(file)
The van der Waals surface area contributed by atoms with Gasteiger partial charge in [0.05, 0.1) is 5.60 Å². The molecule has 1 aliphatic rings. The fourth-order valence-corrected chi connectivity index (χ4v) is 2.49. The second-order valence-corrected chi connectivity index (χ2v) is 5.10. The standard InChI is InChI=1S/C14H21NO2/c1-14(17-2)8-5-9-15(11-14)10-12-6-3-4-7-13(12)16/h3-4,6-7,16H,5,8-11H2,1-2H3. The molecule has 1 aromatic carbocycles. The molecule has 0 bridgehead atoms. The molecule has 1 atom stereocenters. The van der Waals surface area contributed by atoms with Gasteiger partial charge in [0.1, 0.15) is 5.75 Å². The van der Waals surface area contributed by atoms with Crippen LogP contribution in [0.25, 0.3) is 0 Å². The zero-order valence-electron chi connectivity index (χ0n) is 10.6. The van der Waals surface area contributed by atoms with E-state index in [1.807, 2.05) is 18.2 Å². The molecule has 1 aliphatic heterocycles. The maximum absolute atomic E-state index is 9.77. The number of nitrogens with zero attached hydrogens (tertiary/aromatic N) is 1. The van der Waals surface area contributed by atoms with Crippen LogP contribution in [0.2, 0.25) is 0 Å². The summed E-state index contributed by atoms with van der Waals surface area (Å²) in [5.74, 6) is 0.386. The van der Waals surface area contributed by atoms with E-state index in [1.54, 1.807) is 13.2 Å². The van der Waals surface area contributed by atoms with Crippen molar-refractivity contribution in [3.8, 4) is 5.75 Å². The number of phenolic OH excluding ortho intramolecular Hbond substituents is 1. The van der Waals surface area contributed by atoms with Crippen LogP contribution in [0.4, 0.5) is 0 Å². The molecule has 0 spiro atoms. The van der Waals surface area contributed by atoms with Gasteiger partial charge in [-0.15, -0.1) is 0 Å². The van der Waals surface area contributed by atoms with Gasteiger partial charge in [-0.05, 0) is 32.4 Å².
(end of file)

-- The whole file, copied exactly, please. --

The van der Waals surface area contributed by atoms with Gasteiger partial charge in [0.05, 0.1) is 5.60 Å². The molecule has 1 aliphatic rings. The fourth-order valence-corrected chi connectivity index (χ4v) is 2.49. The second-order valence-corrected chi connectivity index (χ2v) is 5.10. The standard InChI is InChI=1S/C14H21NO2/c1-14(17-2)8-5-9-15(11-14)10-12-6-3-4-7-13(12)16/h3-4,6-7,16H,5,8-11H2,1-2H3. The molecule has 1 aromatic carbocycles. The molecule has 0 bridgehead atoms. The molecule has 1 atom stereocenters. The van der Waals surface area contributed by atoms with Gasteiger partial charge in [0.1, 0.15) is 5.75 Å². The van der Waals surface area contributed by atoms with Crippen LogP contribution in [0.25, 0.3) is 0 Å². The zero-order valence-electron chi connectivity index (χ0n) is 10.6. The van der Waals surface area contributed by atoms with E-state index in [1.807, 2.05) is 18.2 Å². The molecule has 1 aliphatic heterocycles. The maximum absolute atomic E-state index is 9.77. The number of nitrogens with zero attached hydrogens (tertiary/aromatic N) is 1. The van der Waals surface area contributed by atoms with Crippen LogP contribution in [0.2, 0.25) is 0 Å². The summed E-state index contributed by atoms with van der Waals surface area (Å²) in [5.74, 6) is 0.386. The van der Waals surface area contributed by atoms with E-state index in [1.54, 1.807) is 13.2 Å². The van der Waals surface area contributed by atoms with Crippen molar-refractivity contribution in [3.8, 4) is 5.75 Å². The number of phenolic OH excluding ortho intramolecular Hbond substituents is 1. The van der Waals surface area contributed by atoms with Crippen LogP contribution in [0.4, 0.5) is 0 Å². The molecule has 0 spiro atoms. The van der Waals surface area contributed by atoms with Gasteiger partial charge in [-0.15, -0.1) is 0 Å². The van der Waals surface area contributed by atoms with Gasteiger partial charge in [-0.05, 0) is 32.4 Å².